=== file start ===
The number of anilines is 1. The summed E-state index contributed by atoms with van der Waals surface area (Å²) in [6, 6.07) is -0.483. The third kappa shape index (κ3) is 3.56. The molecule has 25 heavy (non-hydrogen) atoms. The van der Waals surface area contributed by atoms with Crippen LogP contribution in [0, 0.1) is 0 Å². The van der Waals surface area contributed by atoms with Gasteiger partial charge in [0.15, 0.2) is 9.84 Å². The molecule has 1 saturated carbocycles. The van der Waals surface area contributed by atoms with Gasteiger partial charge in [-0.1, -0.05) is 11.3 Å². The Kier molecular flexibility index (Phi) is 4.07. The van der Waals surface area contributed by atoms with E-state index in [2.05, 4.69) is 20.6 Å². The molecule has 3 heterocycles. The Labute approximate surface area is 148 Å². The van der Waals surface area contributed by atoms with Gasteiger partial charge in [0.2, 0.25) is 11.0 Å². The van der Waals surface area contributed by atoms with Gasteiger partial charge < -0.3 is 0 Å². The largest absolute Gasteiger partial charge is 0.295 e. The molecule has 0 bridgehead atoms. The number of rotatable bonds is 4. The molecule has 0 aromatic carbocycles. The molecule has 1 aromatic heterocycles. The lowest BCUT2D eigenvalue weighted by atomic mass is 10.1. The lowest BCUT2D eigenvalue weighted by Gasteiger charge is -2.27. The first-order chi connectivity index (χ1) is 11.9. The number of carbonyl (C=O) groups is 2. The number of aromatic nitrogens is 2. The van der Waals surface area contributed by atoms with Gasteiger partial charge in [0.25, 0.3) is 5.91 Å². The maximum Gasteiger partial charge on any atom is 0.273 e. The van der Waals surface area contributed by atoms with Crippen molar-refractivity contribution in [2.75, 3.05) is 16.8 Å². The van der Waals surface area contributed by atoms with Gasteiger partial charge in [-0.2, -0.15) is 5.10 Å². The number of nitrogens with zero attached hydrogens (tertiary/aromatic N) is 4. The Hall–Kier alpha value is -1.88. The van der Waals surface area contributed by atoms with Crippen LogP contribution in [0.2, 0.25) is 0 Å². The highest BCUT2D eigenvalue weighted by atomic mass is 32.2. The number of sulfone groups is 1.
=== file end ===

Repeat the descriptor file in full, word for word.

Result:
The number of anilines is 1. The summed E-state index contributed by atoms with van der Waals surface area (Å²) in [6, 6.07) is -0.483. The third kappa shape index (κ3) is 3.56. The molecule has 25 heavy (non-hydrogen) atoms. The van der Waals surface area contributed by atoms with Crippen LogP contribution in [0, 0.1) is 0 Å². The van der Waals surface area contributed by atoms with Gasteiger partial charge in [0.15, 0.2) is 9.84 Å². The molecule has 1 saturated carbocycles. The van der Waals surface area contributed by atoms with Gasteiger partial charge in [-0.1, -0.05) is 11.3 Å². The Kier molecular flexibility index (Phi) is 4.07. The van der Waals surface area contributed by atoms with E-state index in [2.05, 4.69) is 20.6 Å². The molecule has 3 heterocycles. The Labute approximate surface area is 148 Å². The van der Waals surface area contributed by atoms with Gasteiger partial charge in [0.2, 0.25) is 11.0 Å². The van der Waals surface area contributed by atoms with Gasteiger partial charge < -0.3 is 0 Å². The largest absolute Gasteiger partial charge is 0.295 e. The molecule has 0 bridgehead atoms. The number of rotatable bonds is 4. The molecule has 0 aromatic carbocycles. The molecule has 1 aromatic heterocycles. The lowest BCUT2D eigenvalue weighted by atomic mass is 10.1. The lowest BCUT2D eigenvalue weighted by Gasteiger charge is -2.27. The first-order chi connectivity index (χ1) is 11.9. The number of carbonyl (C=O) groups is 2. The number of aromatic nitrogens is 2. The van der Waals surface area contributed by atoms with Gasteiger partial charge in [0.25, 0.3) is 5.91 Å². The maximum Gasteiger partial charge on any atom is 0.273 e. The van der Waals surface area contributed by atoms with Crippen molar-refractivity contribution in [2.75, 3.05) is 16.8 Å². The van der Waals surface area contributed by atoms with Gasteiger partial charge in [-0.2, -0.15) is 5.10 Å². The number of nitrogens with zero attached hydrogens (tertiary/aromatic N) is 4. The Hall–Kier alpha value is -1.88. The van der Waals surface area contributed by atoms with Crippen LogP contribution in [0.2, 0.25) is 0 Å². The highest BCUT2D eigenvalue weighted by atomic mass is 32.2. The number of sulfone groups is 1.